Several parents of students at Deerfield High School in Deerfield, Illinois are angered that their children are discussing homosexuality as part of student panel intended to help freshman adjust to high school.
Parents objected to the inclusion of students from the Gay and Straight Alliance Club (GSA) in Freshman Advisory, a monthly immersion class that covers topics facing freshmen including hazing, bullying, studying skills, alleviating stress, social and self-awareness, and planning for the four years in high school.1
The GSA presentation is part of the social and self-awareness unit of Freshman Advisory, which takes place during the second half of the school year. Other groups represented in that unit include Minority Report, a group for minority students, and the student-with-disabilities panel.2
The concerned parents argued that Deerfield High School’s inclusion of the GSA is tantamount to pushing a controversial political agenda in the classroom. On March 1, North Shore Student Advocacy, a group that opposes the inclusion of the GSA, took out a full-page ad opposing the curriculum in the Deerfield Review, the local newspaper. Addressed to school officials, the ad read: “We believe these students are being used to further the causes of gay activists…Rei[g]n in your staff who are using the school to promote their personal views.”3 A parent who is a member of the group echoed this sentiment, “There are teachers in this class who have their own agenda and use this class to promote it,” said one parent.4
The assistant superintendent for Township High School District 113, which includes Deerfield High School, responded by explaining that the curriculum is intended to promote tolerance and respect.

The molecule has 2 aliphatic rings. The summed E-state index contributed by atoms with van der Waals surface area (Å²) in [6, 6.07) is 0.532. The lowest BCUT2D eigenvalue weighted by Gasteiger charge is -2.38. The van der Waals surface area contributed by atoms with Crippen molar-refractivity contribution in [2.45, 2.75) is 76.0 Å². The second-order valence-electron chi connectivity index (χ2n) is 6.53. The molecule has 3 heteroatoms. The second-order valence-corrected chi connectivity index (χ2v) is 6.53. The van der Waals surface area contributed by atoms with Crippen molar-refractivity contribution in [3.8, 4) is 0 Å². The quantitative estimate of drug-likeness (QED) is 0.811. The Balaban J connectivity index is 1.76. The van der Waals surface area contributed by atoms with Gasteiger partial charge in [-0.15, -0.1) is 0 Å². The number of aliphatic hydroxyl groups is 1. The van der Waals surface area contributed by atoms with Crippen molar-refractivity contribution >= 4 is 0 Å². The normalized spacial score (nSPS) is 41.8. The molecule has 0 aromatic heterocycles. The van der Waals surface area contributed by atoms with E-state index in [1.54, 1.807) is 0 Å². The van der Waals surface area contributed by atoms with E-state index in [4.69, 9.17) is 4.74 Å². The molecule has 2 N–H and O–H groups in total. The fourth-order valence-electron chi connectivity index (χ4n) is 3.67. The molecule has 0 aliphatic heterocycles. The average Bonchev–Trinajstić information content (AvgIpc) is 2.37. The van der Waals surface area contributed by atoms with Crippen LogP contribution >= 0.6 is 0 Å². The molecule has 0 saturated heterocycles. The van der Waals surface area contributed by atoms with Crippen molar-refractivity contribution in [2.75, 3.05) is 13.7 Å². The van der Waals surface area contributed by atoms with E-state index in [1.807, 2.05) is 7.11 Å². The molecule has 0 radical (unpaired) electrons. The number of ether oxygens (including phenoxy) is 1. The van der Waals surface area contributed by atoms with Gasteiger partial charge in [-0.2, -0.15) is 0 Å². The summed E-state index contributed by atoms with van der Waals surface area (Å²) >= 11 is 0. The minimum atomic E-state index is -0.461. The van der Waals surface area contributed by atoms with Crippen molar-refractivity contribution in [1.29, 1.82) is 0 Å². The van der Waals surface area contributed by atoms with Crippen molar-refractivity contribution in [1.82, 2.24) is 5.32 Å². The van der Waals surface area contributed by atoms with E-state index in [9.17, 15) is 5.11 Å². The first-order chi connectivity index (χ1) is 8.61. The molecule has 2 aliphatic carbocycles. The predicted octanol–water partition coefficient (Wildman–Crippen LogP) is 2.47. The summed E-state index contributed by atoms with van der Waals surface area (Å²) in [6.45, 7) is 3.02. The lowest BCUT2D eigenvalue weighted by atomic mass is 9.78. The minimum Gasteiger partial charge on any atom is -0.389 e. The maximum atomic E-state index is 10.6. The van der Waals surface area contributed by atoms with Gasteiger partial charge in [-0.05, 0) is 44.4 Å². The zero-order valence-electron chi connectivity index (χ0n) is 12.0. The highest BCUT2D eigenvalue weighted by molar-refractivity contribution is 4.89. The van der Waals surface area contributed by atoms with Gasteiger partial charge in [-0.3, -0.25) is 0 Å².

“The whole point of the presentation is to help students understand how they—maybe even flippantly, intending to communicate with others—can be perceived or misperceived by others,” she said. “We have a great deal of pride in the program and don't feel we are overstepping any boundaries that [most] parents would feel are inappropriate.”5
She also pointed out that while the classes are mandatory, parents can choose to remove their children from the days when gay-straight relations are covered.6
Several students agreed with the superintendent, asserting that the curriculum, which was instated five years ago, has had a positive tangible effect on the student body. One senior said that he believes that the climate toward homosexual and transgender students at the school has improved since the panel began.7
“What is important is that we learn to respect each other as peers,” the student said. "That's really the heart of what we talk about.”8
- Julie Murphy, “Freshman Advisory Stirs Debate,” Deerfield Review, 8 March 2007, accessed 8 March 2007,
- Lisa Black, “Gay awareness panel roils school,” Chicago Tribune, 8 March 2007, accessed 8 March 2007, <www.chicagotribune.com/news/local/chicago/chi-